NEW KIDS ON THE BLOC Monika and Slawek Michalak offer Polish classics and American standards at their two-month-old restaurant in Graton.
Aas vegetables go, the cabbage is about as unsexy as it gets. It doesn't have the voluptuous appeal of an eggplant or the fireworks of the habanero pepper,
but the humble cabbage deserves greater appreciation.
If you're a poor Russian or Pole, cabbage (and onions, beets and potatoes) gets you through a long winter. Cabbage is easy to grow and it thrives in cold weather. It stores well in a cold basement, it's nutritious, and it's cheap. And cabbage is nothing if not versatile. It's a canvas painted upon by hunger and creativity.
Slavic countries have elevated cooking the hearty vegetable to an art form. It can be steamed, boiled, stuffed, braised, pickled and fermented.
That cabbage creativity is on display at Zosia Cafe & Kitchen, an unlikely outpost of Eastern European cooking in downtown Graton. Located on a highly visible corner lot that recently housed the short-lived Bambu Tea House, Zosia (pronounced "zo-shuh") is the work of Monika and Slawek Michalak. They're from Poland but met in Sonoma County. Slawek was partners with Les Claypool in Claypool Cellars. Zosia's talented chef, Ekaterina Zaitseva, is from Siberia and previously worked at Santa Rosa's Russian-centric European Food Store.
The idea for the restaurant grew out of the popularity of the couple's "sauerkraut parties," which gave them the idea that an Eastern European–themed restaurant might work.
"It was a sign that people really like that stuff," Monika says.
Orders for the Eastern European side of the menu are 70 percent of sales, says Slawek. "We were right about it."
While cabbage is Eastern Europe's pan-national vegetable, borscht is the dish that unites the diverse Slavic countries. The beet-centric version with a dab of sour cream is the most common form of the soup in this country, but borscht varies widely.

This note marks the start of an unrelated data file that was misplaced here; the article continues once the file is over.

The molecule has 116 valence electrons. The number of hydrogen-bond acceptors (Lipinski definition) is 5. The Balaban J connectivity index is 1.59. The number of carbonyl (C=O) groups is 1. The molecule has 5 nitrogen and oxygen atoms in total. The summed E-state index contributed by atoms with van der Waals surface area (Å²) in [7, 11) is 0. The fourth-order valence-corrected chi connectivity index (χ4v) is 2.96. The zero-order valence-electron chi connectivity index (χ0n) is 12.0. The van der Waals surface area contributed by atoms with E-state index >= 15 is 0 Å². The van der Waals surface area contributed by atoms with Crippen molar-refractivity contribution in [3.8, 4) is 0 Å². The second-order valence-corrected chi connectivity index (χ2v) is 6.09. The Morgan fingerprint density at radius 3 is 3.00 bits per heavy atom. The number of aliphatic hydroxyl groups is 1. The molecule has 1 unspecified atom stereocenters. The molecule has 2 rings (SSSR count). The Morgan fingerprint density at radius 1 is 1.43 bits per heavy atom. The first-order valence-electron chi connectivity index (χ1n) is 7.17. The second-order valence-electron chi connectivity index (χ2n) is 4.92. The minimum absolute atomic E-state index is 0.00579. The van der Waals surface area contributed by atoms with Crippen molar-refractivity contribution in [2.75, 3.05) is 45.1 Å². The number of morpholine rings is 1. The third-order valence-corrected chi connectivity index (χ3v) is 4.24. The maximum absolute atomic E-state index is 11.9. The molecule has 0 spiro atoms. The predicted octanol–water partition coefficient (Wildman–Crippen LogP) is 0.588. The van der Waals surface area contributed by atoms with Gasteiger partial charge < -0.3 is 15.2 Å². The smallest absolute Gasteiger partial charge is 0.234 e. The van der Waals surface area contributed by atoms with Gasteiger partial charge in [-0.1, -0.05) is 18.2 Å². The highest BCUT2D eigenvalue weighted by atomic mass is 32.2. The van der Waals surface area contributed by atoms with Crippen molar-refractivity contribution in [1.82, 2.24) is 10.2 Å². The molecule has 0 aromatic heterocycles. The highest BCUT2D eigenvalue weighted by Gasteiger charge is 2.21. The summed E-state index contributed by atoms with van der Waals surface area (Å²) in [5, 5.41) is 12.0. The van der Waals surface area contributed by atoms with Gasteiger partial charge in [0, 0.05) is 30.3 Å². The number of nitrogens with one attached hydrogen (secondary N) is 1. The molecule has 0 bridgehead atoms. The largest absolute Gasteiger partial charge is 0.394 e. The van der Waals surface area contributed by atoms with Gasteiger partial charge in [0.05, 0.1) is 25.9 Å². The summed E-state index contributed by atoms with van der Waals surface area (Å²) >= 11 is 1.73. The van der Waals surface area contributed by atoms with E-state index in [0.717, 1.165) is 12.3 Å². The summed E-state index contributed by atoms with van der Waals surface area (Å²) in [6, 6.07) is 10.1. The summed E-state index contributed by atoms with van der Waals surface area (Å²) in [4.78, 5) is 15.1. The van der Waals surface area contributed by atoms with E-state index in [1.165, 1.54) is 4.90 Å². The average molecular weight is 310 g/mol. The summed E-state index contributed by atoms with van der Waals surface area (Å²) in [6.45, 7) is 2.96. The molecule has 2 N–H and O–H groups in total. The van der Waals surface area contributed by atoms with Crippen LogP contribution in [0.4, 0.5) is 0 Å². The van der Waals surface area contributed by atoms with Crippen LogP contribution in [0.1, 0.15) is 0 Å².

"You know how many versions of borscht there are?" Ekaterina says. "Every single [Russian] republic has their own version."
Not all borscht is made with beets; Zosia's Ukrainian version, for instance, is made with tomatoes, cabbage and vegetable broth ($7.95). The hearty Polish version, called
barszcz, is made with cabbage, sauerkraut, potatoes and pork-rib meat and a beef-pork broth ($7.95). Both are delicious, deeply satisfying soups.
Best of all is the bigos ($8.95), a brothy Polish stew made with sliced crimini mushrooms, sauerkraut and braised beef. It's tailor-made for cold weather. You want more cabbage? The cabbage rolls ($8.95) are superb, stuffed with ground pork and rice draped in a light tomato sauce.
The kitchen makes about 500 pierogies a day to keep up with demand. The little dumplings ($9.95) are a Polish staple and filled with pork and beef, potato and housemade farmers cheese or sauerkraut and mushroom.
For now, Zosia (named after the Michalaks' daughter) is only open for breakfast and lunch. They serve American breakfasts, hamburgers and pulled pork. A gleaming 1968 Airstream out front on will soon host a coffee and wine bar. But for me it's all about the Eastern European side of the menu. And the cabbage.